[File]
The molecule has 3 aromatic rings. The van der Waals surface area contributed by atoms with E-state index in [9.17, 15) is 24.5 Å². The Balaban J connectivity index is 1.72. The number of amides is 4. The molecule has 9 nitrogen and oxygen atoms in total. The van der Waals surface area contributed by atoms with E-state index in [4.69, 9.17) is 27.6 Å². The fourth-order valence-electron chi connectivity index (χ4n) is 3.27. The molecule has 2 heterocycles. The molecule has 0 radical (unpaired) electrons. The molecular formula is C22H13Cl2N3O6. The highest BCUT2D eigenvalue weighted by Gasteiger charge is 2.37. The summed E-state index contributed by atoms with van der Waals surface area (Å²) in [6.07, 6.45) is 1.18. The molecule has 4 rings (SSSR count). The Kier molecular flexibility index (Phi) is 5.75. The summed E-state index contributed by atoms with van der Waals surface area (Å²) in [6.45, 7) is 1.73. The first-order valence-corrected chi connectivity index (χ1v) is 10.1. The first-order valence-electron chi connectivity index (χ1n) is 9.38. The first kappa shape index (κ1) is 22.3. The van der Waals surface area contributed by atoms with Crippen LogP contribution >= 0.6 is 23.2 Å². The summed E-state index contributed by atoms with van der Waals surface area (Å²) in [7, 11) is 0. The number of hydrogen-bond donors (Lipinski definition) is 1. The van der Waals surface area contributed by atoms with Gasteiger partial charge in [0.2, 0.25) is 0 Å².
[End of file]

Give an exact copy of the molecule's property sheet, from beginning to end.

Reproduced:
The molecule has 3 aromatic rings. The van der Waals surface area contributed by atoms with E-state index in [9.17, 15) is 24.5 Å². The Balaban J connectivity index is 1.72. The number of amides is 4. The molecule has 9 nitrogen and oxygen atoms in total. The van der Waals surface area contributed by atoms with E-state index in [4.69, 9.17) is 27.6 Å². The fourth-order valence-electron chi connectivity index (χ4n) is 3.27. The molecule has 2 heterocycles. The molecule has 0 radical (unpaired) electrons. The molecular formula is C22H13Cl2N3O6. The highest BCUT2D eigenvalue weighted by Gasteiger charge is 2.37. The summed E-state index contributed by atoms with van der Waals surface area (Å²) in [6.07, 6.45) is 1.18. The molecule has 4 rings (SSSR count). The Kier molecular flexibility index (Phi) is 5.75. The summed E-state index contributed by atoms with van der Waals surface area (Å²) in [6.45, 7) is 1.73. The first-order valence-corrected chi connectivity index (χ1v) is 10.1. The first-order valence-electron chi connectivity index (χ1n) is 9.38. The first kappa shape index (κ1) is 22.3. The van der Waals surface area contributed by atoms with Crippen LogP contribution >= 0.6 is 23.2 Å². The summed E-state index contributed by atoms with van der Waals surface area (Å²) in [7, 11) is 0. The number of hydrogen-bond donors (Lipinski definition) is 1. The van der Waals surface area contributed by atoms with Gasteiger partial charge in [0.2, 0.25) is 0 Å².